The Persecution and Resistance of the German Evangelical Church 1933-1945
Britton, Constance J.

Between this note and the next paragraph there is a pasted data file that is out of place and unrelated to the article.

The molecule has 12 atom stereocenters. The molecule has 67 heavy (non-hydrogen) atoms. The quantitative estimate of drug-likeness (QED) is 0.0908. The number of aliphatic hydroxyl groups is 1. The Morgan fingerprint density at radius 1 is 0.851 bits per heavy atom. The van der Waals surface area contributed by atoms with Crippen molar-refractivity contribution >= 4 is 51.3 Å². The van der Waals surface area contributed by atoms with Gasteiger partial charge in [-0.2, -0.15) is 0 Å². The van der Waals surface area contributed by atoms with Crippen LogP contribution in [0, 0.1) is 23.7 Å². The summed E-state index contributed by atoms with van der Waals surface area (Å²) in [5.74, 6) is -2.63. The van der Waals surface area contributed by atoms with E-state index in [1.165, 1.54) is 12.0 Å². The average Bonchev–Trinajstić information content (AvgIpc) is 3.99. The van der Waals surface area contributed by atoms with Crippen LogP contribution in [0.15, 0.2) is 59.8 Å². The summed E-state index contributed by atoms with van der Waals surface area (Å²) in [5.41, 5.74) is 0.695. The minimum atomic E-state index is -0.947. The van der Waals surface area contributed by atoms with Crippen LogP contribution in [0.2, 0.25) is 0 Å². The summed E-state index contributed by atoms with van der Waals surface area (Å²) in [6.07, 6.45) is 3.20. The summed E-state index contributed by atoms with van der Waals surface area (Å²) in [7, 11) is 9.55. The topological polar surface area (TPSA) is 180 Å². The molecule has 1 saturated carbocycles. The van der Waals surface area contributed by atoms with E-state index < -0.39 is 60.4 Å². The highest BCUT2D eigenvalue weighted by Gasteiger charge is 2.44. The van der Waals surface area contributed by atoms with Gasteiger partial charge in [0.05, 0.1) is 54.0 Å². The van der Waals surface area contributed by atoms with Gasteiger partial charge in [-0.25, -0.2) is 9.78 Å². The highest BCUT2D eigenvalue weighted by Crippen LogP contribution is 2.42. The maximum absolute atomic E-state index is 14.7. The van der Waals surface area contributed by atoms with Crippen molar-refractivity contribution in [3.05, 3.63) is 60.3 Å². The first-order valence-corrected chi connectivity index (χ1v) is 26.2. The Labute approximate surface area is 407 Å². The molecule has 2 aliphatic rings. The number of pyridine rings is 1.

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In the history of the Third Reich and the National Socialist regime under Hitler between 1933 and 1945, the resistance offered by the Christian churches has been a neglected subject. A few reasons may be suggested for this oversight. First, there are those who blindly seek to condemn the whole of the German people for allowing the atrocities and tragedies of the Third Reich to have happened. They would burden the German people with the responsibility of a "collective guilt for the Nazi activities. Such an attitude, of course, would be closed to the revelation that a significant resistance did exist within the churches. Secondly, there are those who would assert that the Church itself did not remain untainted by National Socialism. It is not difficult to find instances in which churchmen did bend under the influence of National Socialism and, indeed, did give their support. However, this does not obviate the fact that there were those Christians who did speak out against Nazism and did recognize its dangers. Finally, there are those who claim that the Church's resistance was, in fact, not directed against National Socialism itself, but was rather a selfish struggle for the survival of the Church between radical forces seeking its control. All these reasons, I would suggest, stem from a basic lack of recognition and understanding of the Church Struggle. It is this understanding which I hope to achieve in this paper.